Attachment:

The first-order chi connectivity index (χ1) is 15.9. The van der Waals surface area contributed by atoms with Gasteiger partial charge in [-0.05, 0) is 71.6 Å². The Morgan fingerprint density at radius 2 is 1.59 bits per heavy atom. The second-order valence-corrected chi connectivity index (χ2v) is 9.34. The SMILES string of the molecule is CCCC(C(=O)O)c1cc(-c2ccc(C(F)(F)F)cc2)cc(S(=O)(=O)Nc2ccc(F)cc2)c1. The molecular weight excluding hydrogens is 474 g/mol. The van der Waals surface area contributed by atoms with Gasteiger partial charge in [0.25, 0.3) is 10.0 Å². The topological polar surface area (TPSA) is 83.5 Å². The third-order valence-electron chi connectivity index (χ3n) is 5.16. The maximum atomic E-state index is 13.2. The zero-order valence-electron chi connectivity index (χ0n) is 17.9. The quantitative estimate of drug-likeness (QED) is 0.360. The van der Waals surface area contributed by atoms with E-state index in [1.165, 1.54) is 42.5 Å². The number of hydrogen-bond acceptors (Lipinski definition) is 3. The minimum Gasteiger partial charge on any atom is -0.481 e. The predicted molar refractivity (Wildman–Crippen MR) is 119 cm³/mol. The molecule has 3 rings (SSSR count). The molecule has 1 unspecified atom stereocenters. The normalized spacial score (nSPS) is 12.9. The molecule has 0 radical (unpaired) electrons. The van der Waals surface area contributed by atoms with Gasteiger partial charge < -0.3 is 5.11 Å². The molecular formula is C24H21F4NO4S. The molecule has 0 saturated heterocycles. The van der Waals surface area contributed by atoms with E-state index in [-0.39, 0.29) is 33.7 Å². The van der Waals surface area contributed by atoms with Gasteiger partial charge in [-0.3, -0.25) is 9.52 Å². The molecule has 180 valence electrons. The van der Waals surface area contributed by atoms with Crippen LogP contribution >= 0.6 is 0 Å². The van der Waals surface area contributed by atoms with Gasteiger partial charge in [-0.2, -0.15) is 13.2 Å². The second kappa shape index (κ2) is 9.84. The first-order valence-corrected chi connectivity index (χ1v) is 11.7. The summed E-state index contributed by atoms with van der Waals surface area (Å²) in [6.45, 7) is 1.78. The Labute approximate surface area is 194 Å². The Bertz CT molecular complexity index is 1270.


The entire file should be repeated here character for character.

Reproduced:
The first-order chi connectivity index (χ1) is 15.9. The van der Waals surface area contributed by atoms with Gasteiger partial charge in [-0.05, 0) is 71.6 Å². The Morgan fingerprint density at radius 2 is 1.59 bits per heavy atom. The second-order valence-corrected chi connectivity index (χ2v) is 9.34. The SMILES string of the molecule is CCCC(C(=O)O)c1cc(-c2ccc(C(F)(F)F)cc2)cc(S(=O)(=O)Nc2ccc(F)cc2)c1. The molecular weight excluding hydrogens is 474 g/mol. The van der Waals surface area contributed by atoms with Gasteiger partial charge in [0.25, 0.3) is 10.0 Å². The topological polar surface area (TPSA) is 83.5 Å². The third-order valence-electron chi connectivity index (χ3n) is 5.16. The maximum atomic E-state index is 13.2. The zero-order valence-electron chi connectivity index (χ0n) is 17.9. The quantitative estimate of drug-likeness (QED) is 0.360. The van der Waals surface area contributed by atoms with E-state index in [1.165, 1.54) is 42.5 Å². The number of hydrogen-bond acceptors (Lipinski definition) is 3. The minimum Gasteiger partial charge on any atom is -0.481 e. The predicted molar refractivity (Wildman–Crippen MR) is 119 cm³/mol. The molecule has 3 rings (SSSR count). The molecule has 1 unspecified atom stereocenters. The normalized spacial score (nSPS) is 12.9. The molecule has 0 radical (unpaired) electrons. The van der Waals surface area contributed by atoms with Gasteiger partial charge < -0.3 is 5.11 Å². The molecular formula is C24H21F4NO4S. The molecule has 0 saturated heterocycles. The van der Waals surface area contributed by atoms with E-state index in [-0.39, 0.29) is 33.7 Å². The van der Waals surface area contributed by atoms with Gasteiger partial charge in [-0.3, -0.25) is 9.52 Å². The molecule has 180 valence electrons. The van der Waals surface area contributed by atoms with Crippen LogP contribution >= 0.6 is 0 Å². The van der Waals surface area contributed by atoms with Gasteiger partial charge in [-0.2, -0.15) is 13.2 Å². The second kappa shape index (κ2) is 9.84. The first-order valence-corrected chi connectivity index (χ1v) is 11.7. The summed E-state index contributed by atoms with van der Waals surface area (Å²) in [6.45, 7) is 1.78. The Labute approximate surface area is 194 Å². The Bertz CT molecular complexity index is 1270.